Literature Review Summary

The following is a summary of the report prepared by the California Office of Environmental Health Hazard Assessment (OEHHA) titled “Chemicals and Particulates in the Air Above the New Generation of Artificial Turf Playing Fields, and Artificial Turf as a Risk Factor for Infection by Methicillin-Resistant Staphylcoccus Aureus (MRSA). Literature Review and Data Gap Analysis.” See full report here. The following summary was prepared by staff at the Department of Resources Recycling and Recovery (CalRecycle).

Report Summary

OEHHA searched the available literature related to the safety of new generation artificial turf fields (those which contain crumb rubber infill used as artificial “soil”) in two main categories.

  • Whether these fields emit levels of chemicals or particulates into the air that cause illness when inhaled.
  • Whether these fields infect athletes with the dangerous bacterium called methicillin-resistant Staphylcoccus aureus (MRSA).

OEHHA found that prior to 2009, a study by Dye et al. (2006), which studied indoor fields, contained the most complete and reliable data set. In 2009, two studies were completed in New York which provided additional data from outdoor fields.

Based on the data from the New York Studies OEHHA found that, “Both reports concluded that these fields did not constitute as serious public health concern, since cancer or non-cancer health effects were unlikely to result from these low-level exposures”. It was also noted that, of the 65-85 chemicals detected above the fields in New York (depending on the study), “many of these occurred at similar concentrations in the air sampled upwind of the fields.” This suggests that the source of these chemicals was not from the turf fields.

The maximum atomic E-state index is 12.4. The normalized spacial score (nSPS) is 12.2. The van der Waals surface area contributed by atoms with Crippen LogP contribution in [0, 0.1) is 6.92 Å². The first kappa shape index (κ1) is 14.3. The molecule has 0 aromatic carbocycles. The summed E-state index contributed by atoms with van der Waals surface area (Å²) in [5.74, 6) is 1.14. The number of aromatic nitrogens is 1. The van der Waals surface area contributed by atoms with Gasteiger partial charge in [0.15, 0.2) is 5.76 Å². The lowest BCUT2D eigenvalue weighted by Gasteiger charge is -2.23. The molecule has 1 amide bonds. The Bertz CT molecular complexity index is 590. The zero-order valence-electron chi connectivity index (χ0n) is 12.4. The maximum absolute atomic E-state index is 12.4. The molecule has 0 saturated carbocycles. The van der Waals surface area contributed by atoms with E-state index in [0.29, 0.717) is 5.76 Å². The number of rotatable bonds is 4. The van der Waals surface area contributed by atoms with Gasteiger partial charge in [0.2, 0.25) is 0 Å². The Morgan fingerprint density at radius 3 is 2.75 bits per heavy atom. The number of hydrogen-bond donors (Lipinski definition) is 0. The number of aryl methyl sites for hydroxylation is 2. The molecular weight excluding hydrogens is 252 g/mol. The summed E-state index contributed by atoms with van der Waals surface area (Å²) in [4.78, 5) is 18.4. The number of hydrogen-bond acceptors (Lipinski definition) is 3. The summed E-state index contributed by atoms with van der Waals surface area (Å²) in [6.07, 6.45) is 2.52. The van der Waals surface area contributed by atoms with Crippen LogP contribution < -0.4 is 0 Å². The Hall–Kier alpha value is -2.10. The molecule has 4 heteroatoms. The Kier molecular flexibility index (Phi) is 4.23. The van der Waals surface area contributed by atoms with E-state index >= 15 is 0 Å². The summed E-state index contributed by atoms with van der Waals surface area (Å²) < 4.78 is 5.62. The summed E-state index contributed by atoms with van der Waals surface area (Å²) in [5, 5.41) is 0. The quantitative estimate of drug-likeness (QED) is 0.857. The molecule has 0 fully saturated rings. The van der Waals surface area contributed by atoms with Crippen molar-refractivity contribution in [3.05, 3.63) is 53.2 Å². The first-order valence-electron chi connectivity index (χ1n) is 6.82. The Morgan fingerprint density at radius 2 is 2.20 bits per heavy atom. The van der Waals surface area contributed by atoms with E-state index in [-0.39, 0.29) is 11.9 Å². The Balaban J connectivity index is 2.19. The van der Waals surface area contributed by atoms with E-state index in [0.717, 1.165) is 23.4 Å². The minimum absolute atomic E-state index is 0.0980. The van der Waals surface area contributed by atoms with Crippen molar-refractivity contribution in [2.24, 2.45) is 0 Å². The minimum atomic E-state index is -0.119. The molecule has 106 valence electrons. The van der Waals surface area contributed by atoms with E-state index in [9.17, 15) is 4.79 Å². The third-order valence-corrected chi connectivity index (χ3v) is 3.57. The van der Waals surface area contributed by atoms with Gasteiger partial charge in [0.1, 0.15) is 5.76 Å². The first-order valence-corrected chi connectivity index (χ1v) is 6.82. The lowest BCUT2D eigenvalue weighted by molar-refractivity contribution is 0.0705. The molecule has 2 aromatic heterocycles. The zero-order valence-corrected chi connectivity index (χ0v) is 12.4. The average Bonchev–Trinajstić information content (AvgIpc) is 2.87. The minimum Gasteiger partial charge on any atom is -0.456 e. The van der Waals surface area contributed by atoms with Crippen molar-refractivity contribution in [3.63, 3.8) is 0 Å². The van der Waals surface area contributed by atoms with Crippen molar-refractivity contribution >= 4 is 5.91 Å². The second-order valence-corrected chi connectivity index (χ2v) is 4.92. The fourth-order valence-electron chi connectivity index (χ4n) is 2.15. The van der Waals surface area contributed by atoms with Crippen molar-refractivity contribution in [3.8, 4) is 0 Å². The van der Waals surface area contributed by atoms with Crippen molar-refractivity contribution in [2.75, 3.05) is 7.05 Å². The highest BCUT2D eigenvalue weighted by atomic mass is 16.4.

Lifetime cancer risks of one cancer in a population of one million are considered a negligible risk level. Many common human activities result in cancer risks that are higher than one in one million; for example, OEHHA states on their website that the cancer risk of breathing California air (in 2000) due to diesel particles was 540 in one million.

Using the data collected from the Dye et al. study, OEHHA created a test scenario to determine the exposure and health risks of an athlete playing on an artificial turf field from age 5 until age 55 for nearly 100 chemicals. The results of this test showed an exposure to five chemicals with a lifetime cancer risk above one in one million. The highest risk was nine in one million, and as OEHHA explains “these estimated risks are low compared to many common human activities” and “they are higher than the negligible risk level of one cancer in a population of one million people.” OEHHA also determined that “using indoor data (such as the data in the Dye et al. study) to calculate health risks from outdoor play overestimates the outdoor risks.”

Methicillin-resistant Staphylococcus aureus (MRSA) is a bacterial infection that is highly resistant to some antibiotics. “It is not known if the new generation of artificial turf causes more MRSA infections than natural turf. However, one study of high school football players demonstrated more ‘surface/epidermal injuries’ for games played on the new generation of artificial turf compared to natural turf.” OEHHA goes on to state that “It seems unlikely that the new generation of artificial turf is itself a source of MRSA, since MRSA has not been detected in any artificial turf field.”

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